27 Influence of Rate of deformation
Heerema (1979) Rate of deformation from 0.7 to 600 mm/s No influence Lemos (1986) Rate of deformation to 133 mm/min

28 Influence of Size of apparatus
Brumund and Leonards (1973) Rods with interface area of 225 cm2 and 400 cm2 No appreciable difference Uesugi and kishida (1986) Simple shear apparatus, 40 cm2 and 400 cm2 No influence O’Rourke et al (1990) Direct shear apparatus of size equal to 6cm x 6 cm, 10 cm x10 cm, 28 cm x28 cm and 30.5x30.5 cm No significant influence

29 Influence of grain size and shape
Rowe (1962) Rowe (1962), Uesugi and Kishida (1986), Jardine and Lahane (1994): d decreases with increase in grain size Friction angle (degrees) Particle diameter (mm) Angular particles give higher friction angle (Uesugi and Kishida 1986; O’Rourke et al. 1990; Paikowski et al. 1995)

30 Influence of type of apparatus
Kishida and Uesugi (1987) Simple shear versus direct shear No difference Thandavamurthy (1990) Direct shear versus model pile tests Direct shear gives 20% higher Abderrahim and Tisot (1993) Direct shear- Ring torsion-Pressuremeter probe Direct shear > Pressuremeter probe >Ring shear

31 QUANTIFICATION OF INTERFACE ROUGHNESS

32 d versus Roughness (Bosscher and Ortiz 1987)

33 Normalized Roughness (Kishida and Uesugi 1987)

34 Correlation with Normalized Roughness (Kishida &Uesugi 1987)

35 Definition of modified roundness (Uesugi and Kishida 1986)
Modified roundness of a particle

36 Correlation between m, Rn and R
(0.27) (0.19) (0.17)

37 Summary of some published interface friction tests
Author(s) Type of testing apparatus Results of investigation Potyondy (1961) Direct shear apparatus with the sand on the top of test material d increases with density and dlim=fp Broms (1963) Direct shear mode by sliding the material over the sand A d value of 23o was obtained irrespective of sand density Yoshimi and Kishida (1981) Ring shear with the test material on top of sand Density has no influence and dlim=fcv Acar et al. (1982) Similar to Potyondy d increases with density Noorany (1985) Similar to Broms Influence of density is negligible Uesugi et al. (1990) Simple shear with the sand on top of the test material d increases with density dlim=fp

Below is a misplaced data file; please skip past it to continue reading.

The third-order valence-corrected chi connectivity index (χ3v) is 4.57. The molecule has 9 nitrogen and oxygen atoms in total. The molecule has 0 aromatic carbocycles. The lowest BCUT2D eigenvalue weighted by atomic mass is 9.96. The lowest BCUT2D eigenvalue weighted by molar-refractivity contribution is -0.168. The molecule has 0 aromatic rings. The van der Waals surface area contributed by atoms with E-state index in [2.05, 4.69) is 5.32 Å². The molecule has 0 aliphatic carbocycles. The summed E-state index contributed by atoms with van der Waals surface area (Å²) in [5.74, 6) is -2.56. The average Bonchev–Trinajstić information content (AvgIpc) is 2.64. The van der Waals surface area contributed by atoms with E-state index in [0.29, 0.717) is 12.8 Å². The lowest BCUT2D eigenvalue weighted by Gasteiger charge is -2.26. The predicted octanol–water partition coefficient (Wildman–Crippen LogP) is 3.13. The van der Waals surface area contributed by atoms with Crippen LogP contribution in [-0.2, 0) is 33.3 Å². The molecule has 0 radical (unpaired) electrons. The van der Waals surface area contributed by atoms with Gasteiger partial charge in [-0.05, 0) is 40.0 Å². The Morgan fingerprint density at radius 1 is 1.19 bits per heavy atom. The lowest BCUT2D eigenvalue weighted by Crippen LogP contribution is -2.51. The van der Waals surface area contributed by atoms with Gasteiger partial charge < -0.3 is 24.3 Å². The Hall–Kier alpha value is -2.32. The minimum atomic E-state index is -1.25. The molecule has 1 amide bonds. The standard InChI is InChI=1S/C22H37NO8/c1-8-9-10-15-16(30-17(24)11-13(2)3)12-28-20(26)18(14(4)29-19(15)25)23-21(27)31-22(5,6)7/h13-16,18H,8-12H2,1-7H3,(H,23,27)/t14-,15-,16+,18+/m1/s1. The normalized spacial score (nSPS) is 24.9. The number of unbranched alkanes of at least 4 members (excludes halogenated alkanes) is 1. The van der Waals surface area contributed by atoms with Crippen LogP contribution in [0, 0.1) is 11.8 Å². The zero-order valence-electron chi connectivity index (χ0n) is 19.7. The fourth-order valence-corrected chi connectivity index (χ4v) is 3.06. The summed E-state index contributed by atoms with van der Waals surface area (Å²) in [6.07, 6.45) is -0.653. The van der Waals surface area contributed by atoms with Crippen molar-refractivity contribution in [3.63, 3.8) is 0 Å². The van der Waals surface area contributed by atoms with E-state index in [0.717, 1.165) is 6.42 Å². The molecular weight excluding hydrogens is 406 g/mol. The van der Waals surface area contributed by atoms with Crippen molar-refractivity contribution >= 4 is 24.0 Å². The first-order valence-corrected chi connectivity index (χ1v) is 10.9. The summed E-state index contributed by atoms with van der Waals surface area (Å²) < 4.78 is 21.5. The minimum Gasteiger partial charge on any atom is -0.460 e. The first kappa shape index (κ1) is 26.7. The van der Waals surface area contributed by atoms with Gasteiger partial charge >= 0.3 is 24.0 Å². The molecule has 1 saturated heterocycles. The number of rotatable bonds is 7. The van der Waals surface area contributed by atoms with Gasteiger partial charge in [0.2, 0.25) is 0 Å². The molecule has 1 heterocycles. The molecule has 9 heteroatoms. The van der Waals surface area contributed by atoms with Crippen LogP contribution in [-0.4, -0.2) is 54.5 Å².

38 Analysis of past studies
From the review the following three conclusions can be drawn: d increases with surface roughness and reaches a maximum limiting value For very rough surfaces, d tends to a limiting maximum value which could be either the peak angle of internal friction fp or the critical state friction angle fcv. d can either increase or remain constant with the increase in sand density.

39 Summary of some published interface friction tests
Author(s) Type of testing apparatus Results of investigation Potyondy (1961) Direct shear apparatus with the sand on the top of test material d increases with density and dlim=fp Broms (1963) Direct shear mode by sliding the material over the sand A d value of 23o was obtained irrespective of sand density Yoshimi and Kishida (1981) Ring shear with the test material on top of sand Density has no influence and dlim=fcv Acar et al. (1982) Similar to Potyondy d increases with density Noorany (1985) Similar to Broms Influence of density is negligible Uesugi et al. (1990) Simple shear with the sand on top of the test material d increases with density dlim=fp

40 Schematic of Type A and Type B apparatus
Loading cap SAND SAND Material Type A apparatus Type B apparatus

41 Features of Type A and Type B apparatus
Sl.No. Features Type A Type B I Apparatus configuration 1 2 3 Relative position of solid material and sand and sample preparation. Application of normal stress to the interface. Apparatus type in literature Soild material is on the top of sand. The sand specimen is prepared first and the solid surface is placed over the prepared leveled surface. Normal stress is applied through the material to the interface. Ring torsion apparatus, direct shear apparatus by sliding solid material over sand. The sand specimen is on the top of solid material surface. The sand is prepared directly on the solid surface. Normal stress is applied through the sand the interface. Direct shear apparatus by sliding soil over solid material, simple shear apparatus, translational test box etc.